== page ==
The Danshahi were, at this point, one united tribe, with one culture and one religion. The Danshahi tribe had their main settlement on Runqepu, and had began spreading throughout the rest of the island. As they did, communities began splitting up into smaller tribes, or clans. These clans formed their own complex societies, and engaged in trade with one another, leading to the specialization of these societies based on the main goods they produced and exported. This led to their culture and religious worship shifting towards particular elements and spirits important to them, their faith changing their customs and traditions and vice-versa. Mount Casoku remained an important place of worship for all clans, however.
This caused a major issue when the Shamans of Runqepu, who had started seeing the elements of Rock and Earth as the primary focus of the faith, began branding worshipers of other elements as heretics, and banned their presence from Mount Casoku. This decision caused great outrage throughout the island and and tensions began to rise, reaching their peak around the 62nd century, when the Shamans convinced the chieftain of Runqepu to pass a law forbidding the worship of any other element inside his land. This triggered the First Elemental war, one of the bloodiest of all Danshapu civil wars.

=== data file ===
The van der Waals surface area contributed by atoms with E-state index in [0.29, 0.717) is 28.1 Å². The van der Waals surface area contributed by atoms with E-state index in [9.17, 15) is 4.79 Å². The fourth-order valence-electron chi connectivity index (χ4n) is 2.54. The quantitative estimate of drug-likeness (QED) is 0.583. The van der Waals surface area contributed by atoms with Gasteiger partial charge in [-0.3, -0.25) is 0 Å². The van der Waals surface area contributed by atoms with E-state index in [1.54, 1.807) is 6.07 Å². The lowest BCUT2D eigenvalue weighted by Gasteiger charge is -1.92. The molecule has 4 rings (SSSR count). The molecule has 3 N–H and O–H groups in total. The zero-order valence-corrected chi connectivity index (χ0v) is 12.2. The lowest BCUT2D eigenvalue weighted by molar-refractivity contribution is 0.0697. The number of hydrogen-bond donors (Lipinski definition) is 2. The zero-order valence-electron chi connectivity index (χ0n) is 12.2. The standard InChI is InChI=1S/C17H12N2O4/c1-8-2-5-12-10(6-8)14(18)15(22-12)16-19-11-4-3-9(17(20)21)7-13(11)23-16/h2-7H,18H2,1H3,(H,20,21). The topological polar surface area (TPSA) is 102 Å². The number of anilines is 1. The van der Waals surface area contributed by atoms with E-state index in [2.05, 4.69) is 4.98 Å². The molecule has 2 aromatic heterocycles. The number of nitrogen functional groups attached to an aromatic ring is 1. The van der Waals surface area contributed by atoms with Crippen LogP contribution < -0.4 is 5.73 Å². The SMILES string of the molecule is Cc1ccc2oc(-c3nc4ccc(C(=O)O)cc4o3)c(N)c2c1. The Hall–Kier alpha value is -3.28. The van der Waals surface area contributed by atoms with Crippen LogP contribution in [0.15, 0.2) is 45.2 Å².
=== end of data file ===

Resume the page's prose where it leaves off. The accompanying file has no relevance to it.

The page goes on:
First Elemental War
Main Article: First Elemental War
The first elemental war, which took place in the 62nd century, forever changed the culture and inner politics of Danshapu. During the war, the people of each clan, initially united against the Runqepu clan, began turning on each other as well, turning the war into a free-for-all. The goal of the war shifted from guaranteeing the rights of the clans to worship a different elements, into an attempt by all the clans to unite the Danshahi under one banner, in order to force the the worship of their own element.
The war lasted for several years, during which some clans were almost annihilated, and the general population of Danshapu plummeted. The Su Clan, a clan of people who worshiped nature, animals and plants, gave great value to life, and as such wanted to end the war as quickly as possible, in order to prevent needless bloodshed. As such, they did not plan to enforce their beliefs on others. They organized an impressive defense, supported by their recent settlement on a second island (Sunuxipu). After the remaining clans had been exhausted, the Su made a quick series of offensives, capturing key locations in order to bring all of the clans to the negotiating table.